Once a hallmark of the boy and girl next door, blue eyes have become increasingly rare among American children. Immigration patterns, intermarriage, and genetics all play a part in their steady decline. While the drop-off has been a century in the making, the plunge in the past few decades has taken place at a remarkable rate.
About half of Americans born at the turn of the 20th century had blue eyes, according to a 2002 Loyola University study in Chicago. By mid-century that number had dropped to a third. Today only about one 1 of every 6 Americans has blue eyes, said Mark Grant, the epidemiologist who conducted the study.
Grant was moved to research the subject when he noticed that blue eyes were much more prevalent among his elderly patients in the nursing home where he worked than in the general population. At first he thought blue eyes might be connected to life expectancy, so he began comparing data from early 20th- century health surveys. Turns out it has more to do with marriage patterns.
A century ago, 80 percent of people married within their ethnic group, Grant said. Blue eyes – a genetically recessive trait – were routinely passed down, especially among people of English, Irish, and Northern European ancestry.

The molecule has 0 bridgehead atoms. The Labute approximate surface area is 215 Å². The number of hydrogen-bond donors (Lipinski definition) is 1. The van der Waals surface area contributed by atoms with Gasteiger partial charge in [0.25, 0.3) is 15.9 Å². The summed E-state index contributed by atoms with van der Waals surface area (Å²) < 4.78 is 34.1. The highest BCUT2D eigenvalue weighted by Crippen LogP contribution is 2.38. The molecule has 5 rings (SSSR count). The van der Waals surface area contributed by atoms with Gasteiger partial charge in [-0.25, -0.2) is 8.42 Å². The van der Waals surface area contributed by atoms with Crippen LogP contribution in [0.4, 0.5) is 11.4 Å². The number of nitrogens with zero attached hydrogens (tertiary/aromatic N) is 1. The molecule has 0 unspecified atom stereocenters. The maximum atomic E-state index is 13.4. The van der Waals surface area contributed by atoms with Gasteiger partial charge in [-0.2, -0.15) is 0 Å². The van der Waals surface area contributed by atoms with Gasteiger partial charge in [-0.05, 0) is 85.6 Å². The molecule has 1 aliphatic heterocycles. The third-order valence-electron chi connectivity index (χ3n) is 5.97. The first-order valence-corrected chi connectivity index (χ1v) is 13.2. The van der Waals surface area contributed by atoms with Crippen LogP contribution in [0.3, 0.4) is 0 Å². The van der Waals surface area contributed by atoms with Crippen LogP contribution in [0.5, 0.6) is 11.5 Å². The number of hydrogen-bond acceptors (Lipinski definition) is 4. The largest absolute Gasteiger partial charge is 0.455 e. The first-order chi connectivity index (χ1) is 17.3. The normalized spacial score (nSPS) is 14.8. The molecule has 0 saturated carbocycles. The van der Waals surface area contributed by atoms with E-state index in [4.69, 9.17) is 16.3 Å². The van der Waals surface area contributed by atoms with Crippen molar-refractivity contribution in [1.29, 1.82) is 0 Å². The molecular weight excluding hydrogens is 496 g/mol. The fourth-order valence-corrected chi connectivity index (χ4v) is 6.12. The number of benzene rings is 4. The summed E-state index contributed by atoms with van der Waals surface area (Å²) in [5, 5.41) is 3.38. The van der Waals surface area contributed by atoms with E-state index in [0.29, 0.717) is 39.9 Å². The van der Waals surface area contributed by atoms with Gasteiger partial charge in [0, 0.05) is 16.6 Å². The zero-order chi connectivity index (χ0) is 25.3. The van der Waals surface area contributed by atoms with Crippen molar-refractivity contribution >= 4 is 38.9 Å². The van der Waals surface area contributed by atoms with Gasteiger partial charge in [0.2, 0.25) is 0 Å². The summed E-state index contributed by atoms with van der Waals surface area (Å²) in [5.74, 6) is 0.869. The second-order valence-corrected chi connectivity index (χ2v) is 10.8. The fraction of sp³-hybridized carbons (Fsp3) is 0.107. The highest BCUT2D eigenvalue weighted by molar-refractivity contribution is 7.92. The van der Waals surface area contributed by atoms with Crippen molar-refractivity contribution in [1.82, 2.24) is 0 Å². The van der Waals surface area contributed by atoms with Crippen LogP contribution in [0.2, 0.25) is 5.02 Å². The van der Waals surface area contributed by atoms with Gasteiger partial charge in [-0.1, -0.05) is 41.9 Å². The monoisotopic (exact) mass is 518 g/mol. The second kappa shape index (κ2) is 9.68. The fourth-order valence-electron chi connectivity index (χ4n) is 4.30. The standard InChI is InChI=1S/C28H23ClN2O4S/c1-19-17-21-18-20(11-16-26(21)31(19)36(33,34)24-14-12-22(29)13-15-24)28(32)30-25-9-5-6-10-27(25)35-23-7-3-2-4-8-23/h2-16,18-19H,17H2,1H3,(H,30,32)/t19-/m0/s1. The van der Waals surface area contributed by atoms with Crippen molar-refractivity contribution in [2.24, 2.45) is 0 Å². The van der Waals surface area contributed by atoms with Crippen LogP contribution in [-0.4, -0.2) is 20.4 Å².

In the 1930s, eugenicists used the disappearance of blue eyes as a rallying cry to support immigration restrictions. They went so far as to map the parts of the country with the highest and lowest percentage of blue-eyed people.
A 2002 study found the prevalence of blue eye color among Caucasians in the United States to be 33.8 percent for those born from 1936 through 1951 compared with 57.4 percent for those born from 1899 through 1905. Blue eyes have become increasingly rare among American children with only 1 out of every 6 – 16.6 percent which is 49.8 million out of 300 million (22.4% of white Americans) of the total United States population having blue eyes. The plunge in the past few decades has taken place at a remarkable rate. A century ago, 80 percent of people married within their ethnic group. Blue eyes, a genetically recessive trait, were routinely passed down, especially among people of Scottish, English, Irish, Welsh, Western and Northern Slavic, and Northern European ancestry.
Today, fewer than 9% of the children under the age of 5 years old in the U.S. have blue eyes.
For countries that haven’t experienced high levels of immigration, that percentage is still very high. In Estonia, for example, 99 percent of the population has blue eyes.
There has been a lot of mixing going on and so far I’ve seen at least two young Black men with blue eyes while waiting in the checkout line, lighter skinned, obviously had a white mother.